Within a month, we'd moved across the state; Dad had entered the ministry full-time (an overall great move for him, but a damper on Christmas from then out) and there was no doubt about it: puberty had completed its angsty takeover of my body. From a celestial high to a rocky low. There are many things I like about Dad being a minister: he's a good preacher; he's a great listener and a wonderfully sympathetic man; it's his passion; he's knowledgable about context (and thus not literalist). However, the one thing I really don't like about him being a minister is that he's tied to whatever church he's serving for Christmas Eve.
When I was 13, I was devastated to learn that we would not get to drive up to the panhandle or to Dallas to spend the evening with mom's entire family as I had every Christmas Eve of my life until that point. We had to stay put for our church's candlelight service. I love Chistmas Eve candlelight services. After all the happy songs, the readings and prayers, when the lights go down and the sanctuary is filled with scores of tiny flickering flames and we're all singing "Silent Night" and then the accompanist stops so that we're all just singing a capella ... damn, there are few things finer. But to be compelled to stay? Couldn't this church just wing it without a minister for Christmas? Come ON! Christmas EVE! WTF?
From then on, Christmas became less magical. The songs in school, the games and the family hoopla began disappearing. We had to stay put, so Dad could preside over Christmas Eve services and we lived in such a remote part of the state that no one ever came to visit us for the holiday. (Which made me mad, as we often piled into the car on Christmas morning to drive 10 hours across the state to Dallas. Only to miss half the cousins, as they'd all returned home; and to miss the tamales, as they'd all been eaten. Why couldn't they reciprocate?) Christmas 1993 was a lovely anomaly, however, because 8 or 9 of our Mexican cousins came up and partied with us in our burg. They visited for a week. We spoke so much Spanish in the house that I actually dreamt in Spanish. (Era fantastico!)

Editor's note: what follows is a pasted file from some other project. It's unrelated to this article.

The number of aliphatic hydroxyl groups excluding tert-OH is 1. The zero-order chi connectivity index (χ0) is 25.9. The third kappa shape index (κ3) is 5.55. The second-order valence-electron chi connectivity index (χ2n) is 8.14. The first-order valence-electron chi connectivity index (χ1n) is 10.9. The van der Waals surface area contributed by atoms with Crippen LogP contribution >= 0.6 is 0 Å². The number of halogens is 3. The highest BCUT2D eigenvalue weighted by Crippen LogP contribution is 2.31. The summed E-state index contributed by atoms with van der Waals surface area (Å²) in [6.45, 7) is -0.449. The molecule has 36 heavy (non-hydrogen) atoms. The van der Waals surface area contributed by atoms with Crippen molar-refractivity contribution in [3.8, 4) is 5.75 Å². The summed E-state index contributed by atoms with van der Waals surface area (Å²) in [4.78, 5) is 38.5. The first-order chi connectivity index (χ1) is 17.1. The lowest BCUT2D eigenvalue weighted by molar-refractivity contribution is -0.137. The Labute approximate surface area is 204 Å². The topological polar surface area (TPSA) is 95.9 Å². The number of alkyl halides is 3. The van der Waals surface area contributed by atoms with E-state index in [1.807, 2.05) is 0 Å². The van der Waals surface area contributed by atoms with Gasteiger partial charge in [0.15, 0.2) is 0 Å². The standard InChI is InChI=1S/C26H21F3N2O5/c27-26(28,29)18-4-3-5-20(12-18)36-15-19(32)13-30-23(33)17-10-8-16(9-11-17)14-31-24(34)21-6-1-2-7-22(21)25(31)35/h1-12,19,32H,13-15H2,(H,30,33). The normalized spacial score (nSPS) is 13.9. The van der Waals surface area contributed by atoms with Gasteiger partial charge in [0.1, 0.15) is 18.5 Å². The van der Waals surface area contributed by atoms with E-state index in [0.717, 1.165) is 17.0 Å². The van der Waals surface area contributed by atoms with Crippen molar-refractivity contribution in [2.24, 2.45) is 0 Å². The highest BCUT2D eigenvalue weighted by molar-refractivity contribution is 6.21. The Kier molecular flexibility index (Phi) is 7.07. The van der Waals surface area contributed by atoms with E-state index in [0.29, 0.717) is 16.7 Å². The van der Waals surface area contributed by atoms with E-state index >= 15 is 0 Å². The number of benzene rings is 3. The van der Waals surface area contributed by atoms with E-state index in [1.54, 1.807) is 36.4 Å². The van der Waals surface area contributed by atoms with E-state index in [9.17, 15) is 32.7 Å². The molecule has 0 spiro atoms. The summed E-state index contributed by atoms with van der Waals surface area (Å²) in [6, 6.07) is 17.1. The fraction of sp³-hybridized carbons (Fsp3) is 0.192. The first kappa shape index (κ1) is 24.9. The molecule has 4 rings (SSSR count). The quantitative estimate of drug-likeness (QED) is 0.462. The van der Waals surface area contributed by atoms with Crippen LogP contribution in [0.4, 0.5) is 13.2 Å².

These days, we have no set family gatherings with our extended families. His sister lives nearby, so we often visit her family. But I often feel something just one-off is missing. Our nephews have no cousins with which to play, so they either disappear to play on the computer or whine for attention. We adults don't play board games; we just talk about work and life and it's just ... a visit. My family lives in Texas, and with Dad unable to travel due to ecclesiastical duties, it's incumbent upon us to visit if we're to celebrate Christmas together - which we've only done once in the 10 years Honey and I've been Christmassing together. But even there, my brother just watches football and we just ... visit. No music and merriment. Honey's parents live on the West Coast. Sometimes they come out for Christmas or we go there, but it's just ... a visit. Once we played poker with his dad and nephews, and frankly that afternoon saved Christmas for me. It was so good to play something. My brother is marrying a girl from Wisconsin. He's up there now. She wants to never spend Christmas away from her family, so I have no idea if we'll ever get to see him for the holiday again. Which sucks. The older I get, the more disconnected I feel from family fun. Even when we see family, it seems so chaotic and not as cheerful as it used to be. I really, really miss playing boardgames with aunts and uncles. I miss the tamale buffet. I miss the cheesy holiday TV shows playing in the room where the kids are (ahem, please not around the adults). I miss poorly banging out "Joy to the World" on whosever piano is available. I think it's time to start some new more mobile Christmas traditions that bind us together. But I don't quite know which or how.
Honey and I have an accidental tradition of listening to David Sedaris read his "Santaland Diaries," either as we trim the tree or on Christmas Eve. Maybe I'll learn to make tamales like Grandma and insist on that wherever we go. Or maybe insist on more boardgames or puzzles. I love boardgames at Christmas. Christmas, for me, is about three big things: glittery cultural accoutrement, the breathless anticipation leading up to Christmas morning, and cozying up to family and enjoying eachother. Each feels like they're falling shorter as I grow older. I want to learn how to get the magic back.